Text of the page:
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What's A Witch To Do?


Posted By:  Liz Goodrich
Date Posted:  9/30/2004

Deschutes Public Library is pleased to welcome Elizabeth Reis, Assitant Professor of Women’s and Gender Studies at the University of Oregon for a program titled “Damned Women: What’s a Witch to Do in 1692” at the Sisters Public Library on Saturday, October 9 at 5:00 p.m. and at the Library Conference Room in Bend on Sunday, October 10 at 2:00 p.m. Both programs are free and open to the public and sponsored in part by UofO’s Center for the Sociological Study of Women. This program is free and open to the public.

Reis, who was born and raised in New Have, CT, major in history at Smith College and received her M.A. in history from Brown University. Reis attended graduate school at University of California, Berkeley. She teaches women’s studies and history at the University of Oregon. She is the author of Damned Women: Sinners and Witches in Puritan New England, and the editor of Spellbound: Women and Witchcraft in America.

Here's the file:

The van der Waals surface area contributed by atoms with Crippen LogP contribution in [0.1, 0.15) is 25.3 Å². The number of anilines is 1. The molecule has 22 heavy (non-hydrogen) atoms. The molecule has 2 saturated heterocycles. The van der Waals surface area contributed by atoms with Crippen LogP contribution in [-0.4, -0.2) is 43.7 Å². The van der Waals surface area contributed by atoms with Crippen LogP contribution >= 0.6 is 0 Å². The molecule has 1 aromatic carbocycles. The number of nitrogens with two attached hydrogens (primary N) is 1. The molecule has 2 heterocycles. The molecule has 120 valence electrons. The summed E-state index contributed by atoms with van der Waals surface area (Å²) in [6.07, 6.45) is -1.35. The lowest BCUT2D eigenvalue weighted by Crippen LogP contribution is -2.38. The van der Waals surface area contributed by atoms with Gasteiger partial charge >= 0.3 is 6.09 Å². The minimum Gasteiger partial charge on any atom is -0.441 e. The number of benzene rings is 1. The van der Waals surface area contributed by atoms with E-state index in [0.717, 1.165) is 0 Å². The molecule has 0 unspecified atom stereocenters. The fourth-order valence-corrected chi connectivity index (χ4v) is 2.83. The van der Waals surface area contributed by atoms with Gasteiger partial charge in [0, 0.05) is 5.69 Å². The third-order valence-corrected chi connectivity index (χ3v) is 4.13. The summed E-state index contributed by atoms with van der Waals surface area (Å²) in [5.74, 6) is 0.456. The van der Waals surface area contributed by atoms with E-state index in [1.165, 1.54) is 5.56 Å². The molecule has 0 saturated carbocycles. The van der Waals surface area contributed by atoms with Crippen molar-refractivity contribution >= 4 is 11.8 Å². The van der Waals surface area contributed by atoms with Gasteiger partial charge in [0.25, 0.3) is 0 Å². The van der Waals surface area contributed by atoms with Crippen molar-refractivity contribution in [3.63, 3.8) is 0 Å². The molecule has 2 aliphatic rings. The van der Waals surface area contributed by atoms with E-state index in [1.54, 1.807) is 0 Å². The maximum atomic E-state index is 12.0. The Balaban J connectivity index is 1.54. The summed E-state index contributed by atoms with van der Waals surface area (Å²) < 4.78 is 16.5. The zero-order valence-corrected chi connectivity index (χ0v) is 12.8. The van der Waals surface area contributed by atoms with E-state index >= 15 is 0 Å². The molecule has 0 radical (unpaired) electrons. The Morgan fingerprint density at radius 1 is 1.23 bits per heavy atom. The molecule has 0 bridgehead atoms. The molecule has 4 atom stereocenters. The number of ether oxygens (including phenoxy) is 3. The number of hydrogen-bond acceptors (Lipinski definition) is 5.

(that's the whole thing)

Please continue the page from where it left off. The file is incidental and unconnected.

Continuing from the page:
During her program, Reis explores the options that women had during the witch trials of Salem, Massachusetts. According to Reis, denial of dealings with the devil was dangerous. “All the women who denied the charges were hanged. They could not successfully prove that they had not sinned in any way,” says Reis. “Confession was a more promising strategy to save one’s life.” But Reis goes on to explain that the courts of 1692 only believed certain confessions: those accompanied with sincere contrition and apology. “The punishment usually further enmeshed women in to the discourse of depravity their communities expected of them.” During the course of the trials, Reis states that of the 150 “witches” accused in Salem, 15 women and 5 men were hanged and one man was pressed to death.

For more information about this or other library programs, please call 312-1032 or visit www.dpls.lib.or.

Page Last Modified Thursday, July 30, 2020


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